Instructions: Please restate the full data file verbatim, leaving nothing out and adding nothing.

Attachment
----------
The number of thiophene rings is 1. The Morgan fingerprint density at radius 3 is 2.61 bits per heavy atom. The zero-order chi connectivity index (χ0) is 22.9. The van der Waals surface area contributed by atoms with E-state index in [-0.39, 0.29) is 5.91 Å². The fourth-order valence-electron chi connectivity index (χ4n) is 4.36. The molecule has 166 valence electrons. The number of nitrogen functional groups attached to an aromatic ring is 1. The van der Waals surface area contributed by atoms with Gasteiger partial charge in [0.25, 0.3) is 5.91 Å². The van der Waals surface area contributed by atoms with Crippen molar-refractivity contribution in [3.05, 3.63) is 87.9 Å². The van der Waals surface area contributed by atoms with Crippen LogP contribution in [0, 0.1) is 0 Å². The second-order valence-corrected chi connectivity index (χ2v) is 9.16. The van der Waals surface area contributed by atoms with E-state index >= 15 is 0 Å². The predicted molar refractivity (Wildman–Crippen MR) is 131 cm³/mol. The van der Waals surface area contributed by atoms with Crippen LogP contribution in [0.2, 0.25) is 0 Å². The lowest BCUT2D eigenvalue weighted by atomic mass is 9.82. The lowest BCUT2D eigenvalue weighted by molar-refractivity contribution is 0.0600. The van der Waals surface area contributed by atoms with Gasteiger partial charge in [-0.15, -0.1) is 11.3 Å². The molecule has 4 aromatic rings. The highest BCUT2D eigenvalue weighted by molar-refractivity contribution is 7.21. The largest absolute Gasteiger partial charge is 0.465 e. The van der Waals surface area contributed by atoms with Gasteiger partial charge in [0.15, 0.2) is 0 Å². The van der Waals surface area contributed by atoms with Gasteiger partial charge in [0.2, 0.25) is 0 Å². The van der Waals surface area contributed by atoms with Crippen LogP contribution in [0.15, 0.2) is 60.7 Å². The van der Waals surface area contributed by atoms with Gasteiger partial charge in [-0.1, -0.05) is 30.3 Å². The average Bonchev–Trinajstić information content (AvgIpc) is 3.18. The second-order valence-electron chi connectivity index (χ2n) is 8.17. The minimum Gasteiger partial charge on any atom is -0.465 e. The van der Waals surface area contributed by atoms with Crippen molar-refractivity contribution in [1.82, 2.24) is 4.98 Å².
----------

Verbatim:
The number of thiophene rings is 1. The Morgan fingerprint density at radius 3 is 2.61 bits per heavy atom. The zero-order chi connectivity index (χ0) is 22.9. The van der Waals surface area contributed by atoms with E-state index in [-0.39, 0.29) is 5.91 Å². The fourth-order valence-electron chi connectivity index (χ4n) is 4.36. The molecule has 166 valence electrons. The number of nitrogen functional groups attached to an aromatic ring is 1. The van der Waals surface area contributed by atoms with Gasteiger partial charge in [0.25, 0.3) is 5.91 Å². The van der Waals surface area contributed by atoms with Crippen molar-refractivity contribution in [3.05, 3.63) is 87.9 Å². The van der Waals surface area contributed by atoms with Crippen LogP contribution in [0, 0.1) is 0 Å². The second-order valence-corrected chi connectivity index (χ2v) is 9.16. The van der Waals surface area contributed by atoms with E-state index >= 15 is 0 Å². The predicted molar refractivity (Wildman–Crippen MR) is 131 cm³/mol. The van der Waals surface area contributed by atoms with Crippen LogP contribution in [0.2, 0.25) is 0 Å². The lowest BCUT2D eigenvalue weighted by atomic mass is 9.82. The lowest BCUT2D eigenvalue weighted by molar-refractivity contribution is 0.0600. The van der Waals surface area contributed by atoms with Gasteiger partial charge in [-0.15, -0.1) is 11.3 Å². The molecule has 4 aromatic rings. The highest BCUT2D eigenvalue weighted by molar-refractivity contribution is 7.21. The largest absolute Gasteiger partial charge is 0.465 e. The van der Waals surface area contributed by atoms with Gasteiger partial charge in [0.15, 0.2) is 0 Å². The van der Waals surface area contributed by atoms with Gasteiger partial charge in [0.2, 0.25) is 0 Å². The van der Waals surface area contributed by atoms with Crippen LogP contribution in [0.15, 0.2) is 60.7 Å². The van der Waals surface area contributed by atoms with Gasteiger partial charge in [-0.1, -0.05) is 30.3 Å². The average Bonchev–Trinajstić information content (AvgIpc) is 3.18. The second-order valence-electron chi connectivity index (χ2n) is 8.17. The minimum Gasteiger partial charge on any atom is -0.465 e. The van der Waals surface area contributed by atoms with Crippen molar-refractivity contribution in [1.82, 2.24) is 4.98 Å².